Director: William Friedkin
Screenplay: William Peter Blatty
Cast: Ellen Burstyn as Chris MacNeil; Max von Sydow as Father Lankester Merrin; Jason Miller as Father Damien Karras; Linda Blair as Regan MacNeil; Mercedes McCambridge as the Voice of the Demon; Lee J. Cobb as Lieutenant William F. Kinderman
A Night of a Thousand Horror (Movies) #Bonus 1
Concluding my travels through the Exorcist franchise, the following will be briefer than the others. The director's cut of The Exorcist was a special case, like Francis Ford Coppola's 2001 "Redux" of Apocalypse Now, of an extended cut of a culturally important film getting a theatrical release decades later from the original version and having success. There was also something symbolic with this version's theatrical release, whether it had been released in British cinemas or not, knowing that in 1999 the original version was unbanned from video finally in the United Kingdom. One of the many embarrassing moments of the James Ferman headed British Board of Film Classification, it feels almost symbolic, like when another of Ferman's personal targets The Texas Chain Saw Massacre (1974) was also unbanned soon after his retirement, of a new age we still live in now that, for all the moments that still raise eyebrows, the BBFC became more clearheaded from censorship bans and illogical cuts for the better. At least a victory lap for the better.
I was however too young to see this version until now. My experience with The Exorcist has always been the original theatrical version, both in the story of my uncle on my mother's side seeing it back in the early seventies and finding the shocked reactions to the film (and the film itself) funny rather than scary, and my own viewing of the 1973 theatrical release. The director's cut has not really replaced the theatrical version in the slightest; unlike the many butchered original releases of films buried by the superior director's cuts, the one for The Exorcist is more subtle in its inclusions and not that significant to outright obscure the original from existence. In fact baring one major moment which became part of popular culture cut off by itself, I find the director's cut of this more of a new perspective of the original for a change of pace.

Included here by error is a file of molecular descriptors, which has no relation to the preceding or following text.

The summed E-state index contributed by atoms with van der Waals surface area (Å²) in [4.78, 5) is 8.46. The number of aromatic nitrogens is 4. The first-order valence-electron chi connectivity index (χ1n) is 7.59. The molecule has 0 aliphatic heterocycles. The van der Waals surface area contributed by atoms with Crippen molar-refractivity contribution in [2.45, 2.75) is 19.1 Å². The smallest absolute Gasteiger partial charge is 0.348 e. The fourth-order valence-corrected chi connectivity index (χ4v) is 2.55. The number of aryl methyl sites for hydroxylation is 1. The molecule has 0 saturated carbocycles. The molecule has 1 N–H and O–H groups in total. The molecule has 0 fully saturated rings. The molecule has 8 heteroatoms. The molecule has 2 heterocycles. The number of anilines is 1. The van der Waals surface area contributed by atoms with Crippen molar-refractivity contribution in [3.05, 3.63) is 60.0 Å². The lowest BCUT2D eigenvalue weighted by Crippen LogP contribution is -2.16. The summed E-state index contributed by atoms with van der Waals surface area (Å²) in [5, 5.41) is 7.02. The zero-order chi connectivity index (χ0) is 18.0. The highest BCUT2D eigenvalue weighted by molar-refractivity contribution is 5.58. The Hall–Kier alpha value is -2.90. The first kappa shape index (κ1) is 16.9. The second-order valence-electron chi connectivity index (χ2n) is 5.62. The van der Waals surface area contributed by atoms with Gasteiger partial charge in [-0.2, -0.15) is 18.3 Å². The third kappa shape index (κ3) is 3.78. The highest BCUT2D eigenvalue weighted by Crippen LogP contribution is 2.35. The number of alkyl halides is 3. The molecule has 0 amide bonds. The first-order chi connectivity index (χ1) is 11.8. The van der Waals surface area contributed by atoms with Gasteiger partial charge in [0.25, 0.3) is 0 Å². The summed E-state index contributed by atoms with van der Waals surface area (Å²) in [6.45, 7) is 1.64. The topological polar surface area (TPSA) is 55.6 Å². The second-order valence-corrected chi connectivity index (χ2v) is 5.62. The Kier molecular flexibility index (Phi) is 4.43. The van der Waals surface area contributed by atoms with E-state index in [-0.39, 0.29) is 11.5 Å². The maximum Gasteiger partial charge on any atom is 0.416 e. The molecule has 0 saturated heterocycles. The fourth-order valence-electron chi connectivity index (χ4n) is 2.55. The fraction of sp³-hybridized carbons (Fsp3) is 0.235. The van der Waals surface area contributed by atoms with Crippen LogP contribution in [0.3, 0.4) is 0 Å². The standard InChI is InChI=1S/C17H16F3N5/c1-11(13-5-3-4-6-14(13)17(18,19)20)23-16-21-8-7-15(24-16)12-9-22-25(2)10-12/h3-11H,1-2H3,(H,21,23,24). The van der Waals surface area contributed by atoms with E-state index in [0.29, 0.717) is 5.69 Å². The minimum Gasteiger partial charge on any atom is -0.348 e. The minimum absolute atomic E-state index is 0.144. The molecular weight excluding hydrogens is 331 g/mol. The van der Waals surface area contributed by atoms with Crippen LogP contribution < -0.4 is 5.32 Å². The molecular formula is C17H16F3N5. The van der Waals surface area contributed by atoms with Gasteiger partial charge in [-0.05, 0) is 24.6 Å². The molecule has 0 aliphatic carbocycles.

It's a version with a slightly different pace, slower but never feeling like b-roll has been pointlessly stuffed in. The inclusions are mostly new dialogue scenes which, admittedly, are not of worth in exposition as the theatrical version was exceptional enough trimming them out and still conveying information, but are worthy instead of re-inclusion as to adding new details on these richly woven characters of William Peter Blatty's script. Max von Sydow, though its only a few more lines, gets more screen time and with a cast like Ellen Burstyn, Jason Miller and George C. Scott, even pointless additional exposition still works as character building instead. One of the only major differences in tone is the "happier" ending sequence with Scott, which Blatty wanted in the film to affirm that the story did end with a victory for good in spite of the finale tragedy. Either way, both the theatrical and director's cut versions have memorable ending shots, so you have two good ones instead of just one. There's little need to say ones better as the other, as the first is a potent image of stairs with no dialogue, the other a sweet end to a melancholic finale with loved characters.